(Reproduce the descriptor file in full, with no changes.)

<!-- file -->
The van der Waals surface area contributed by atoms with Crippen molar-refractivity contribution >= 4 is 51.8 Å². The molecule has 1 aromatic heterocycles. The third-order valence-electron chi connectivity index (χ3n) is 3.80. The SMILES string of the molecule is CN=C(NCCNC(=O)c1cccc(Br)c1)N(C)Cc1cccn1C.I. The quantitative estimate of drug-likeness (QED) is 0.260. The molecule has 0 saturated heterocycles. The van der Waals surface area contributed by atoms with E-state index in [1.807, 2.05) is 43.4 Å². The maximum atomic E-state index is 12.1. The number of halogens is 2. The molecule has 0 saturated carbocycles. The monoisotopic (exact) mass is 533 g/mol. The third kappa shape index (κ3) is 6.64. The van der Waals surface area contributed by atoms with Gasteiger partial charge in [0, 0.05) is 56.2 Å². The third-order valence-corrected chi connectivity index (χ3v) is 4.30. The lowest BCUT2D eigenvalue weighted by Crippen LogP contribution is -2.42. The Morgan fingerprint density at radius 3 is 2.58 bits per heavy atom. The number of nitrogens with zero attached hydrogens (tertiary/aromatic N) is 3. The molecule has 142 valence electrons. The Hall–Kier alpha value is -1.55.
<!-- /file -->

The van der Waals surface area contributed by atoms with Crippen molar-refractivity contribution >= 4 is 51.8 Å². The molecule has 1 aromatic heterocycles. The third-order valence-electron chi connectivity index (χ3n) is 3.80. The SMILES string of the molecule is CN=C(NCCNC(=O)c1cccc(Br)c1)N(C)Cc1cccn1C.I. The quantitative estimate of drug-likeness (QED) is 0.260. The molecule has 0 saturated heterocycles. The van der Waals surface area contributed by atoms with E-state index in [1.807, 2.05) is 43.4 Å². The maximum atomic E-state index is 12.1. The number of halogens is 2. The molecule has 0 saturated carbocycles. The monoisotopic (exact) mass is 533 g/mol. The third kappa shape index (κ3) is 6.64. The van der Waals surface area contributed by atoms with Gasteiger partial charge in [0, 0.05) is 56.2 Å². The third-order valence-corrected chi connectivity index (χ3v) is 4.30. The lowest BCUT2D eigenvalue weighted by Crippen LogP contribution is -2.42. The Morgan fingerprint density at radius 3 is 2.58 bits per heavy atom. The number of nitrogens with zero attached hydrogens (tertiary/aromatic N) is 3. The molecule has 142 valence electrons. The Hall–Kier alpha value is -1.55.